Can WTO legitimately make global trading rules?
By Amit Dasgupta
The last quarter of 2001 saw two dramatic events that had a transformational impact on the global community: First, the terrorist attacks on the US in September, followed by the launch of the Doha Development Round through the WTO’s 4th Ministerial Conference in Qatar in November.
A couple of months prior to the commencement of the conference, then Commerce minister Murasoli Maran commissioned a book to be released prior to the meeting. The objective was to capture the sentiments and, more importantly, the fears of the developing and under-developed countries, as seen through the member States of SAARC. Bibek Debroy and I edited the volume, which, thereafter, went into multiple editions.
After the manuscript was complete, Bibek and I argued about the title. All the chapters in the book were highly critical of the WTO and the arm-twisting of the developed countries – especially the US and EU, as also the autocratic manner in which the WTO, under its then director-general Mike Moore, was functioning.
I had argued that there was a clear political agenda, driven primarily by the US, as to why the Doha Round was being dubbed the ‘Development Round’. None of the developing countries, for instance, were demanders of a Development Round. It was a proposal from the developed countries, especially the US. In my view, post-9/11 and the WTO negotiations were intrinsically linked. Washington needed friends because chasing al-Qaida through overt and covert operations would necessarily require friendly and cooperative governments in the developing world.
It was my assessment that proposing a development round was to win friends and influence governments in poor countries. This was nothing short of deception at the highest level. After all, a genuine development round meant that trade would lie at the heart of the development agenda with the developed world unilaterally opening-up to products from poorer countries. This was least likely to happen. I believed then, and I maintain now, that the WTO is a rich man’s club and that Doha was a fraud foisted on the developing world as it was always intended to collapse.
My suggestion to Bibek, consequently, was to title the book: Savaging the WTO. With supreme diplomatic finesse, Bibek persuaded me to agree to something milder and the book was finally published under the title: Salvaging the WTO Future – Doha and Beyond. Maran released the book on the eve of his departure for Doha and was forthcoming in expressing his apprehensions on the proposed Round.
After almost 15 years, the Development Round negotiations are yet to be concluded. Nobel Prize winning economist Joseph Stiglitz had argued that “the so-called free trade talks should be in public and not corporate interest” if they are to be genuinely development oriented; instead, in his view, the talks would perpetuate a managed trade regime and a negotiation process that is undemocratic and non-transparent.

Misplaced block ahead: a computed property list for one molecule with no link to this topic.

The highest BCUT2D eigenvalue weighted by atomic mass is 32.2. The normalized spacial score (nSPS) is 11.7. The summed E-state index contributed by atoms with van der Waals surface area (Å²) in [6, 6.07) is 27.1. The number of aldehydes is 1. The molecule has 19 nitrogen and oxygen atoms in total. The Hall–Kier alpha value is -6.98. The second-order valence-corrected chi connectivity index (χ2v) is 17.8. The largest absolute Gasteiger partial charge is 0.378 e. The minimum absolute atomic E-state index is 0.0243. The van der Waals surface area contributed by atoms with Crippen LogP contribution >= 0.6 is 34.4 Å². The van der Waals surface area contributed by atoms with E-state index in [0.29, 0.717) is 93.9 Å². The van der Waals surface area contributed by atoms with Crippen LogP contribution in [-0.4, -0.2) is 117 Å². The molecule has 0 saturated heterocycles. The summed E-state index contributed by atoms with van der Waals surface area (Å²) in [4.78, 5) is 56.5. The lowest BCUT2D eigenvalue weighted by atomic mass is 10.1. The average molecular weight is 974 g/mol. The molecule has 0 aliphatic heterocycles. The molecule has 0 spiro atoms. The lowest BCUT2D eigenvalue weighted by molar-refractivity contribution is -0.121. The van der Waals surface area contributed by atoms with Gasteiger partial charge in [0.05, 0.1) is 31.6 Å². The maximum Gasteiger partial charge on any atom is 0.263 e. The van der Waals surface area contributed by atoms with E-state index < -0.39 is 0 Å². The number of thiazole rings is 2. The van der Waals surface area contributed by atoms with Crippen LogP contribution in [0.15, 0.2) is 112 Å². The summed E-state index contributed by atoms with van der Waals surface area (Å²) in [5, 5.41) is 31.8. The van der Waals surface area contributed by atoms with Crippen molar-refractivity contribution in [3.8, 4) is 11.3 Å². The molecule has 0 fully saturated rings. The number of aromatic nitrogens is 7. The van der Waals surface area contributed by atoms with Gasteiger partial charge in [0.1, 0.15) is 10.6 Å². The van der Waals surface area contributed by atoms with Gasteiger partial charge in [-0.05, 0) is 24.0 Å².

The mandated deadline of July 31 to agree on a clearly defined work programme on the remaining Doha issues, especially because they have been so polarizing, has gone without substantive progress. India, too, has already given indication that it will not ratify the trade facilitation pact for want of any visible progress in negotiations on finding a permanent solution on food security for public stockholding purposes.
At a time when farmers’ suicides continue unabated, the government recognizes that it is first accountable to its own people and not to an amorphous multilateral trading system that is visibly biased in favour of developed countries. For the WTO Secretariat, the talks are a make-or-break scenario that clearly reflects the widening chasm between rich and poor countries. Indeed, even the most diehard negotiator would concede that talks on the Doha Development Round are on the verge of collapse.
The US does not see any significant gains through a successful round. Consequently, it is focusing on regional agreements. Europe is crisis-ridden to offer any major concessions. The Chinese economy is under severe strain with signs of a slowdown. A well-crafted deception, forged in the aftermath of 9/11, has played itself through successfully. Development was never the end objective.
Perhaps it is time to ask if WTO, controlled as it is by the corporate sector and developed countries, can legitimately be the policeman, guardian and rule-maker of the international trading system. If not, the obituary for the Doha Development Round might well turn out to be the obituary for the WTO as well.
(The author is a former diplomat and is the head of the Mumbai campus of the SP Jain School of Global Management. The views expressed are personal.)